Interestingly, ‘furusato’ tends to refer to a rural home rather than an urban home. I wonder if people who grew up in big cities like Tokyo still have a sense of ‘furusato’ or if it can only ever refer to one’s rural home, or a home of the past. Because ‘furusato’ is more than just the place one was born, we can use ‘furusato’ to be about our spiritual ‘home town’ as well as our actual home town. Personally, I feel the word has too much of a rural feeling attached to it for me to use it about Nagoya, but if I had lived in the countryside in Japan perhaps I would say that place was my ‘furusato’.

Haiku poet Kobayashi Issa (小林 一茶) also wrote about his furusato. This archive has collected the poems; here are a few:

故郷や細い柱の苔もさく
furusato ya hosoi hashira no koke mo saku

home village–
even on a thin post
moss has bloomed

古郷や朝茶なる子も春がすみ
furusato ya asa[cha] naruko mo harugasumi

my home village–
the call to morning tea
a clap in the mist

古郷は雲の先也秋の暮
furusato wa kumo no saki nari aki no kure

my home village
at the end of that cloud…
autumn dusk

The idea of ‘furusato’ is widely used in Japanese poetry and literature, and I think it’s a very important part of Japanese culture. Even today, many people in Japan grow up in the countryside and then move to cities to seek employment. I don’t know if people still look back at their home towns as warmly as perhaps they once did, but hope some do. I’ll leave you with that thought, and these images of ‘furusato’, courtesy of Google

Google images search for ふるさと

Google images search for ふるさと

 

☆★☆

Next week’s post will be about a word or phrase beginning with ‘he’ (へ), so please leave your suggestions below. The word can be a verb, adjective or expression, but no nouns please! For example, ‘heta’ (へた) meaning ‘unskilled’ or ‘bad at (something)’, would be acceptable, but ‘hebi’ (へび), ‘snake’, would not. I look forward to reading your ideas! (*^_^)v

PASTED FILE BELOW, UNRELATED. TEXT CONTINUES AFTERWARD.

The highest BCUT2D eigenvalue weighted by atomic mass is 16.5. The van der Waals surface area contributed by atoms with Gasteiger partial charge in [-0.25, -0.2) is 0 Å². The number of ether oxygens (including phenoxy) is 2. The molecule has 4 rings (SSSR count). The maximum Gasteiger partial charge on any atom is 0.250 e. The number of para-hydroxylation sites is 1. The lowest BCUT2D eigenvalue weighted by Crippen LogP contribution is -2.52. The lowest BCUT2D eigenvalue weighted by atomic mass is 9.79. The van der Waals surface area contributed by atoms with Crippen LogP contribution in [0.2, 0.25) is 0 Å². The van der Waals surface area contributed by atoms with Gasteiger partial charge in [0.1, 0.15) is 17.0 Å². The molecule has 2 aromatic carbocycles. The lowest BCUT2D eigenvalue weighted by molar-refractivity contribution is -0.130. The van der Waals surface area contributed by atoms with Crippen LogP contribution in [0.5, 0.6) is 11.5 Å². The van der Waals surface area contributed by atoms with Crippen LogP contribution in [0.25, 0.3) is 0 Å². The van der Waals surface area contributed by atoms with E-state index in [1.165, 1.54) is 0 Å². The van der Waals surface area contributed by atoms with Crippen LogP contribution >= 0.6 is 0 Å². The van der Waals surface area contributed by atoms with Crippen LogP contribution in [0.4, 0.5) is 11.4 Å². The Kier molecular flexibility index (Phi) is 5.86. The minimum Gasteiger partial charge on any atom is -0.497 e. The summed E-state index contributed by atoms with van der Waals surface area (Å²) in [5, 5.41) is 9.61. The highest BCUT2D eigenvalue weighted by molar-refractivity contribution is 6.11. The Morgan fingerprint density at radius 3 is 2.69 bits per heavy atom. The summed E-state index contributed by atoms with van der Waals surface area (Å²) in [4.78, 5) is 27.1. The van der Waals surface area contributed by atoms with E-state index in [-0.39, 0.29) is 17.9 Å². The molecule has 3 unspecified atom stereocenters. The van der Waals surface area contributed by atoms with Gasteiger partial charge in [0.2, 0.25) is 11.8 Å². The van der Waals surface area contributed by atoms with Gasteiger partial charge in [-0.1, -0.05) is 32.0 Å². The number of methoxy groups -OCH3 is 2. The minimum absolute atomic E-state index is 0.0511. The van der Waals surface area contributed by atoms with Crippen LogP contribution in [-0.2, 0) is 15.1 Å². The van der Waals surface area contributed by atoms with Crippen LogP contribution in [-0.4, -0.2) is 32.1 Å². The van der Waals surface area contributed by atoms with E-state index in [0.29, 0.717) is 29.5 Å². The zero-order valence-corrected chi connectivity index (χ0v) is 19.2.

Word of the Week 2014

6 thoughts on “Word of the Week: ふるさと

  1. Furusato is a good one and one that Japanese people use fondly when talking about their home town. We enjoy returning to our home town several times a year and visiting the families ancestral home. A few suggestions for next week are:

    Heki (へき) No problem! / It’s OK! / Forget about it!
    Hen (変) Strange / Odd

    Like

  2. There is a poem which Takuboku Ishikawa wrote I think about returning home.

    Furusato no yama ni mu(h)ite
    I(f)u koto nashi
    Furusato no yama wa arigataki kana

    I would be interested in anyone’s thoughts on its meaning…

    Like

    • Hi there!

      As far as I know, that translates as:

      To the mountain(s) of my hometown
      Furusato no yama ni mukahite / ふるさとの 山に向ひて

      I have nothing to say
      iu koto nashi / 言ふことなし

      Except my sincerest gratitude to my mountain(s)
      Furusato no yama wa arigataki kana / ふるさとの山は ありがたきかな

      Beautiful poem! 🙂

      Like